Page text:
History of P2P Networks & Filesharing
In the early days after the Internet had been developed the most popular file sharing was the FTP or file transfer protocol because it was anonymous. Since, the file sharing is anonymous over the FTP server lets users log-in with an anonymous name to receive files or share files on the Internet. Computers were able to access remote files on other computers.
Usenet was one of the first developed in 1979; the network was initially based for dial-up connection but has been transferred over to the Internet. Usenet uses a specialized client server protocol called Network News Transfer Protocol (NNTP). This special server primary purpose is the exchange of text messages, but attached to these messages is encoded files which are distributed to subscribers of Usenet. Usenet is one of the largest carries of file sharing and Internet traffic. Many legal questions have arose around the use of copyrighted material over file sharing. Between the developments of Usenet in 1979 to the 1990’s, files sharing were primarily done through the use of bulletin board based systems. The computer game Doom grew in popularity due to the distribution of files through the bulletin board system. Bulletin board systems became less desirable as the Internet grew and more advanced techniques for file sharing were developed.
About 20 years after Usenet had been developed, a new type of file sharing system was created called Napster, which uses a centralized server to group all the files shared into databases. Since, Napster used a centralized server for file sharing services could not use the transitory network transmission safe found in the Digital Millennium Copyright Act since they had control over all functions of their network. The software Napster collected and stored file information from their users computers to being made available for other people to download. Napster was the client host, which provided the ability of file sharing between the users once it had been authorized by Napster. Not long after Napster was created the company was charged with crimes of copyright infringement, more specifically the case A&M Records, Inc. v. Napster, Inc. will be looked at in greater depth later in the document.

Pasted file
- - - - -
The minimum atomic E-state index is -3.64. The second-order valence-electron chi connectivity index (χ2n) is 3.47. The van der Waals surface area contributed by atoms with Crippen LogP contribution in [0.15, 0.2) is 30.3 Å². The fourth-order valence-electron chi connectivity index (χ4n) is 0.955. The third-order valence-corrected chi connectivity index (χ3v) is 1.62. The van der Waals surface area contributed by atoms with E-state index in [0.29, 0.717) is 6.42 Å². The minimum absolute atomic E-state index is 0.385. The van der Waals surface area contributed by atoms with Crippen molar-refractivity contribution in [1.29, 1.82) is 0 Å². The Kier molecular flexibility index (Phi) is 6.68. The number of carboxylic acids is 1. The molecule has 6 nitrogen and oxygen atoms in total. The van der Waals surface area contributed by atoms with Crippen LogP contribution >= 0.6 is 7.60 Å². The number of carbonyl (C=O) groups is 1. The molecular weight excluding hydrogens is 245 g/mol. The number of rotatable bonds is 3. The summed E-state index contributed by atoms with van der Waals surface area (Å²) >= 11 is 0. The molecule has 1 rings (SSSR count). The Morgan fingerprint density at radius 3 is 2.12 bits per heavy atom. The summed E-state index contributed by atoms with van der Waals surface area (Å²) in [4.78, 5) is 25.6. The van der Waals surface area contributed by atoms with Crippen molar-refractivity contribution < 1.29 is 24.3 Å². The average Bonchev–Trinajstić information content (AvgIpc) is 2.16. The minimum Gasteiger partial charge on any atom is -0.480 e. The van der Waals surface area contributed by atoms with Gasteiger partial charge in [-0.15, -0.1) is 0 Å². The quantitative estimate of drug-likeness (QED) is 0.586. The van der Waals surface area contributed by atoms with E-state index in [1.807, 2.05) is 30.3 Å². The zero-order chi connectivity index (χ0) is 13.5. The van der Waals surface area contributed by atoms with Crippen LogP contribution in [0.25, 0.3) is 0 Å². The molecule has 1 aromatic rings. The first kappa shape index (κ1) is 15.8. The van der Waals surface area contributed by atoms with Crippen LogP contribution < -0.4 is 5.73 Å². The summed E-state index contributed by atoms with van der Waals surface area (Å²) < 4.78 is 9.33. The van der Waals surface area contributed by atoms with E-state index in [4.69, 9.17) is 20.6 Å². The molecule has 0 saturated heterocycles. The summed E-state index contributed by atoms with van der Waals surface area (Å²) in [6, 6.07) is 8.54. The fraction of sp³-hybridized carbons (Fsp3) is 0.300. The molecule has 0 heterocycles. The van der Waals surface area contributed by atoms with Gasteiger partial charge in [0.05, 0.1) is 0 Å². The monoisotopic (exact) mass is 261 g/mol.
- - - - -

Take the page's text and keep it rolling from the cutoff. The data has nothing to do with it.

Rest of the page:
After the legal concerns facing Napster, in 2000 Gnutella was released in March and was the first decentralized file sharing network. The decentralized network was connected to all software and therefore had no immediate point of failure unlike Napster. A year after Gnutella in 2001, Kazaa was developed and it s FastTrack network was distributed and was assigned super-nodes to increase the efficiency of networking between users. This network was encrypted and made vast attempts to keep other competitors off the FastTrack network. Kazaa was one of the most popular file sharing systems after Napster unitl its decline in 2004 due to bundled malware and legal battles. Since these file sharing programs were getting into lawsuits, many universities and institutions added file sharing regulations do to the legality concerns. Many others have been developed for example LimeWire and PirateBay, have faced legal penalties. But, networks such as BitTorrent have seemed to manage and circumvent these legal ramifications due to its open source clients. BitTorrent uses a torrent file to store the metadata. The torrent file contains URL’s of multiple trackers, which contain specific pieces of the file being downloaded. Simultaneously your file is being downloaded from multiple sources at one time.